The Intermediate State

Screen Shot 2017-04-11 at 2.55.43 PMAs we reflect back on the Solano sermon series Heaven: The Land That Stretches Afar,  many of us have been challenged in our assumptions and received teaching on Heaven, and have given ourselves permission to enjoy imagining that land. Something that these sermons could only briefly touch on was the present heaven or Intermediate State – the place where Christians go when they die. So lets take a moment to think about heaven as it is right now.

Perfection is so hard to imagine, because in the present everything is shadowed by brokenness. Apart from the person of Jesus Christ and the outworking of his life on earth, nothing on this planet has been unstained with sin. This is why the present heaven is so hard to grasp. It feels unearthly, lofty, and removed from the life we know. How can we imagine eternal life if it is a kind of life we have never known?

Randy Alcorn’s book Heaven takes the ethereal, nondescript version that most of us think of as “heaven” and brings it down to earth, so to speak. The present, intermediate heaven, the spiritual realm where God’s full presence and faithful people currently dwell, is described as a finite, actual, physical place. This is a place, a land even, where those who know Jesus as their greatest treasure go to be with him and his other followers in a bodily reality when they die. Jesus himself calls this place “Paradise”, which, to Jews steeped in the Pentateuch would have echoed of Eden—a garden, ground to work, trees to eat from, relationships without sin or shame, and God himself walking in the shade­. Indeed, since the days of Adam and Eve no human being has experienced life in such a way. However, Jesus reassures us that he means to give us life, and give it abundantly (John 10:10), the fullness of which we only know in part, in starts and glimpses, as in a mirror dimly. “Now I know in part; then I shall know fully, even as I have been fully known.” (1 Cor. 13:12)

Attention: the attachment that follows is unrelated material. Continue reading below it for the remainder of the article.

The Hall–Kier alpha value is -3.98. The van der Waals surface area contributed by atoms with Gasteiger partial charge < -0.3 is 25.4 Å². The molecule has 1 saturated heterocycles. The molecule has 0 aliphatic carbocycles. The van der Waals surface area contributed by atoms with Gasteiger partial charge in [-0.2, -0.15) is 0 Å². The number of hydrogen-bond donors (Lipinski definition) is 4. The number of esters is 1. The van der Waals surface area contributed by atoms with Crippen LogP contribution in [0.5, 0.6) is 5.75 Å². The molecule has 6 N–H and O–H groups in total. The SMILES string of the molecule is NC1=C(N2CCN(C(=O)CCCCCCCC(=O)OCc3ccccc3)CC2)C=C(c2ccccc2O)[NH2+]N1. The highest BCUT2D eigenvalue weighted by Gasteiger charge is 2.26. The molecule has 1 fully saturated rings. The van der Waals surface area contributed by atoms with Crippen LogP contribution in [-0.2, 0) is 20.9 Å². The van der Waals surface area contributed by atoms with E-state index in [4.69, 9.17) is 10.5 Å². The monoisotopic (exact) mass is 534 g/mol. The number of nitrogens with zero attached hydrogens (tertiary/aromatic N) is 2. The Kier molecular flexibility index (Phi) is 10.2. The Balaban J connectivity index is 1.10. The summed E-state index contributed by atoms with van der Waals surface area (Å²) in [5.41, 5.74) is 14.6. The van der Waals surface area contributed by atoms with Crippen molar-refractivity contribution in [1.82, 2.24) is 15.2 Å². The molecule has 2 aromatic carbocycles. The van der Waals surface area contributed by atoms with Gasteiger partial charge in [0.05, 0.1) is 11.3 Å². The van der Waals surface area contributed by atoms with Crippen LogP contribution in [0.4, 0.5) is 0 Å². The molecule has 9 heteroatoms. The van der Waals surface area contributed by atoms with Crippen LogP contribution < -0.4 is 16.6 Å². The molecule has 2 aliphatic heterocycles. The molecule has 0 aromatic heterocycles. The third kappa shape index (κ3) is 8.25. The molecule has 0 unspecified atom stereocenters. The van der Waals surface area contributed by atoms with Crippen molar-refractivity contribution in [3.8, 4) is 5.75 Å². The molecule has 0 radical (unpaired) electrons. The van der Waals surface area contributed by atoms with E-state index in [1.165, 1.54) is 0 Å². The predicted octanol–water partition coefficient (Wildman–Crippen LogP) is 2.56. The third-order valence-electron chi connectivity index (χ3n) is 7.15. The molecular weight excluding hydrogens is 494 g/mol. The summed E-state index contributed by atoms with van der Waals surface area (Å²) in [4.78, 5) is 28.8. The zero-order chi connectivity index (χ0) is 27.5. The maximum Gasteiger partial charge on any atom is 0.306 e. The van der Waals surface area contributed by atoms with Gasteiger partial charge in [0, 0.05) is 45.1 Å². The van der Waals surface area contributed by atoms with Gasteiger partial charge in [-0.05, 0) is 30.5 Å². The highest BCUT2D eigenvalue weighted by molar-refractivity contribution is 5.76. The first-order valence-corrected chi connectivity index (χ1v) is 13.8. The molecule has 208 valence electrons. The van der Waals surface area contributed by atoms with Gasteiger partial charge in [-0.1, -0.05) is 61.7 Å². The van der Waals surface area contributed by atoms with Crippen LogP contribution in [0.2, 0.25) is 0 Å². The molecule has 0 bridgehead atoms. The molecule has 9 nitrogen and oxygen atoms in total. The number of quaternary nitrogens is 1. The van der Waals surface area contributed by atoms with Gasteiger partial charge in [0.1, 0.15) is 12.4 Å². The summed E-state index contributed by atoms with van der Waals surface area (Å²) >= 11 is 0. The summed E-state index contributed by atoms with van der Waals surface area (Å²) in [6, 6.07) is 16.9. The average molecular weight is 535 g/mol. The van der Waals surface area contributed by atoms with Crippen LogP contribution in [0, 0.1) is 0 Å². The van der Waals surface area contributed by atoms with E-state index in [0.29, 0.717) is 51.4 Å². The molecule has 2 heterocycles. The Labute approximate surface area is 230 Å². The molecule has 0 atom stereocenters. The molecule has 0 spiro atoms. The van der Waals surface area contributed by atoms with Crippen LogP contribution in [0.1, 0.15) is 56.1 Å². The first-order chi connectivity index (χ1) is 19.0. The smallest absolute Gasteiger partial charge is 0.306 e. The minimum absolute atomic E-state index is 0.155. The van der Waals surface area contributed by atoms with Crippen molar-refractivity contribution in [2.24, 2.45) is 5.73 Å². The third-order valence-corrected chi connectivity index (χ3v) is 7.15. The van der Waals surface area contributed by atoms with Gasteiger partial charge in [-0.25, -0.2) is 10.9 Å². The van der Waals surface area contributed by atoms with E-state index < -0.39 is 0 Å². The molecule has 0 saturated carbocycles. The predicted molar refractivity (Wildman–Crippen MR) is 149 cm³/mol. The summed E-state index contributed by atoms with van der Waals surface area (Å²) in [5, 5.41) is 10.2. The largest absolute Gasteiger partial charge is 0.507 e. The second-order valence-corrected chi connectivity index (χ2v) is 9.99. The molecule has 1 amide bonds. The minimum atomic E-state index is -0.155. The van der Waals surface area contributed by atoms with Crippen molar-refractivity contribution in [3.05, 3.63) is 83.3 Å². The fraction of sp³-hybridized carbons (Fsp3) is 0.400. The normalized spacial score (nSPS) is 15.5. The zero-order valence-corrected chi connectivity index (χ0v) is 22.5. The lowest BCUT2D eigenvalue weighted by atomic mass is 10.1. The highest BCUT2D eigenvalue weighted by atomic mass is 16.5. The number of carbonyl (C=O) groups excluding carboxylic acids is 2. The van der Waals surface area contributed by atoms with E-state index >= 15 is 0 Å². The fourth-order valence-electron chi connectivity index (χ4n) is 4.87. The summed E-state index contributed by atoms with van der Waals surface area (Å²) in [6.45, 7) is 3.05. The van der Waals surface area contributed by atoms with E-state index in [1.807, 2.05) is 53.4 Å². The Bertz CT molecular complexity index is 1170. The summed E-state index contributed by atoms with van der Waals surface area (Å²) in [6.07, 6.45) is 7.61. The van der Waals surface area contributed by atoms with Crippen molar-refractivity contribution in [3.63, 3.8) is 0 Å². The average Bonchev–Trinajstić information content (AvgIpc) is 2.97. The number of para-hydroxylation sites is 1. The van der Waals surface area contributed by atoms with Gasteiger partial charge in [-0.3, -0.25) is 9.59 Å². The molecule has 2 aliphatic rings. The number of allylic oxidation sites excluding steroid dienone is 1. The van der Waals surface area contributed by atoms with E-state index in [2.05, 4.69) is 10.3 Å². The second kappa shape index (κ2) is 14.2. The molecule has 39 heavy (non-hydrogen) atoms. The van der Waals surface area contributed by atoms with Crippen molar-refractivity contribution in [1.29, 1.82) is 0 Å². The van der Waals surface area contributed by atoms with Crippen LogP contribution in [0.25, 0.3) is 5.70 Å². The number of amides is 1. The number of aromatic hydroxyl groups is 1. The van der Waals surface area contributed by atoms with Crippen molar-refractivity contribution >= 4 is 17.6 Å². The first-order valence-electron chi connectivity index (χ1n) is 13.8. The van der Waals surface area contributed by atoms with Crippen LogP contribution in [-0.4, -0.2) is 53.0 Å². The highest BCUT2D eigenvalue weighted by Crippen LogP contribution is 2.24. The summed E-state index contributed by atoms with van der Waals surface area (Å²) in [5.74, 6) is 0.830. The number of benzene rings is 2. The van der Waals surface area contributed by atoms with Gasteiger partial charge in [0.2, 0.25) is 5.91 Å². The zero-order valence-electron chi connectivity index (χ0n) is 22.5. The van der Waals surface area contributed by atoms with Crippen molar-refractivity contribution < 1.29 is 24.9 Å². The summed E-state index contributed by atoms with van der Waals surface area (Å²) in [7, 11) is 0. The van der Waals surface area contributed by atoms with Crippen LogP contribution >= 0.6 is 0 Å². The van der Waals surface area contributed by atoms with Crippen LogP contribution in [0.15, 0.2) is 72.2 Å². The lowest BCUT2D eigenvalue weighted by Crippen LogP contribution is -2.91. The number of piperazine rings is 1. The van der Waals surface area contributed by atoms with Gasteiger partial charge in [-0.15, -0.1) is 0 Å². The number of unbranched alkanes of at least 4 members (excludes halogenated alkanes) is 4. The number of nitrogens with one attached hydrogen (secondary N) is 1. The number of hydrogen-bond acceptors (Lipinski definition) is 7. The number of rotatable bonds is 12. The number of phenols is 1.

Admittedly, Alcorn’s description of the intermediate state comes off feeling somewhat lackluster. The reason for this is that he is intent on emphasizing that it is not the final, ultimate reality for believers. On Earth, we are to wait fervently and expectantly for Jesus’s return and the final consummation of the kingdom of God. If we die before that’s come, we will wait with fullness of joy, expectant and utterly hopeful, free from the finitude and infirmities of fleshly existence, in full communion with the Father and the fellowship of the saints, both with those near and dear and with those from ages past. However, a new reality is breaking in and is not yet complete. The prayers of the saints, the timeless witness of martyred believers, and the sacrifice of every Christian in the proclamation of the good news has drawn us nearer to the Day (Rev. 6:11, Rev. 8:1-4, Matt. 24:14). The New Heavens and the New Earth is a future reality, as sure as Jesus’s punctured side, and a reality towards which we are speeding every day.

The day is nigh, but not yet come! What a grace it is that we get to be home with the Lord if we die before he returns. Paul affirms this, declaring “My desire is to depart and be with Christ, for that is far better.” (Phil. 1:23), and again, “Yes, we are of good courage, and we would rather be away from the body and at home with the Lord.” (2 Cor. 5:8)

But until that day, let us all act and re-enact Hebrews 10:24-25: “And let us consider how to stir up one another to love and good works…encouraging one another, and all the more as you see the Day drawing near.” Once we die, life as we have known it will be over. We cannot die again, we cannot speak the gospel again, and we cannot make intercession for the hurting world around us. We will have passed from it.

What will you do while you still have breath, knowing that death for you, Christian, is only entering into the fullness of life?

“Only one life, ‘twill soon be past.

Only what’s done for Christ will last.”

CT Studd

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